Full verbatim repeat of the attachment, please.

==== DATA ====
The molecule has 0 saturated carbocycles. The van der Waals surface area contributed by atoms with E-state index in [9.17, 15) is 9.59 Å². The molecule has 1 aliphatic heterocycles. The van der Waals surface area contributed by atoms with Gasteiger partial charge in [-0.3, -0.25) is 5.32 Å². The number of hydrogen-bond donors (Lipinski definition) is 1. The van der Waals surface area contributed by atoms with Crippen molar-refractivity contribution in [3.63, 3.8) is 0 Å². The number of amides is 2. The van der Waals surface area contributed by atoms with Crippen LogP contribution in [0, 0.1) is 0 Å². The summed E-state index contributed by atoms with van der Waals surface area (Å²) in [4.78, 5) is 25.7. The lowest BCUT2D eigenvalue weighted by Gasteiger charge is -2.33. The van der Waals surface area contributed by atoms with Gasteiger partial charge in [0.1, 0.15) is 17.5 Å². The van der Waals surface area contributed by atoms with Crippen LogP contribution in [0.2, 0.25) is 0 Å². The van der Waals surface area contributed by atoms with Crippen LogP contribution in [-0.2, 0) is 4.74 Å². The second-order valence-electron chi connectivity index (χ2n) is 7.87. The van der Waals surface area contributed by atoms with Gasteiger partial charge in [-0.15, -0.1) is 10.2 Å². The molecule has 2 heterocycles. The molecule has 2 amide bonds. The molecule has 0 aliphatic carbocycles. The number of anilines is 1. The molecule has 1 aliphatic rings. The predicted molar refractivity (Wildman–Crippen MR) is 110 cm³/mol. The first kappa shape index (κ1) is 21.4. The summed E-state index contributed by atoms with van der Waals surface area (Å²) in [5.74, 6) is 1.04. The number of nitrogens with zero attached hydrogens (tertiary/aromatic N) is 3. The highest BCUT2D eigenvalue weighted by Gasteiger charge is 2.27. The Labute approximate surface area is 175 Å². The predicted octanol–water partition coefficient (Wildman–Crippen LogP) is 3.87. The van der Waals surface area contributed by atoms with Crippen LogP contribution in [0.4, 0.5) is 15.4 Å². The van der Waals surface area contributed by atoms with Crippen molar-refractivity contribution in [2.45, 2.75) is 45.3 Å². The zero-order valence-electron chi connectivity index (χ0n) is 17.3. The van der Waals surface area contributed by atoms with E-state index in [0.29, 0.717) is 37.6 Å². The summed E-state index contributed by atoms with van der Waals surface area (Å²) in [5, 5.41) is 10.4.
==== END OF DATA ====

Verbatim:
The molecule has 0 saturated carbocycles. The van der Waals surface area contributed by atoms with E-state index in [9.17, 15) is 9.59 Å². The molecule has 1 aliphatic heterocycles. The van der Waals surface area contributed by atoms with Gasteiger partial charge in [-0.3, -0.25) is 5.32 Å². The number of hydrogen-bond donors (Lipinski definition) is 1. The van der Waals surface area contributed by atoms with Crippen molar-refractivity contribution in [3.63, 3.8) is 0 Å². The number of amides is 2. The van der Waals surface area contributed by atoms with Crippen LogP contribution in [0, 0.1) is 0 Å². The summed E-state index contributed by atoms with van der Waals surface area (Å²) in [4.78, 5) is 25.7. The lowest BCUT2D eigenvalue weighted by Gasteiger charge is -2.33. The van der Waals surface area contributed by atoms with Gasteiger partial charge in [0.1, 0.15) is 17.5 Å². The van der Waals surface area contributed by atoms with Crippen LogP contribution in [0.2, 0.25) is 0 Å². The van der Waals surface area contributed by atoms with Crippen LogP contribution in [-0.2, 0) is 4.74 Å². The second-order valence-electron chi connectivity index (χ2n) is 7.87. The van der Waals surface area contributed by atoms with Gasteiger partial charge in [-0.15, -0.1) is 10.2 Å². The molecule has 2 heterocycles. The molecule has 2 amide bonds. The molecule has 0 aliphatic carbocycles. The number of anilines is 1. The molecule has 1 aliphatic rings. The predicted molar refractivity (Wildman–Crippen MR) is 110 cm³/mol. The first kappa shape index (κ1) is 21.4. The summed E-state index contributed by atoms with van der Waals surface area (Å²) in [5.74, 6) is 1.04. The number of nitrogens with zero attached hydrogens (tertiary/aromatic N) is 3. The highest BCUT2D eigenvalue weighted by Gasteiger charge is 2.27. The Labute approximate surface area is 175 Å². The predicted octanol–water partition coefficient (Wildman–Crippen LogP) is 3.87. The van der Waals surface area contributed by atoms with Crippen LogP contribution in [0.4, 0.5) is 15.4 Å². The van der Waals surface area contributed by atoms with Crippen molar-refractivity contribution in [2.45, 2.75) is 45.3 Å². The zero-order valence-electron chi connectivity index (χ0n) is 17.3. The van der Waals surface area contributed by atoms with E-state index in [0.29, 0.717) is 37.6 Å². The summed E-state index contributed by atoms with van der Waals surface area (Å²) in [5, 5.41) is 10.4.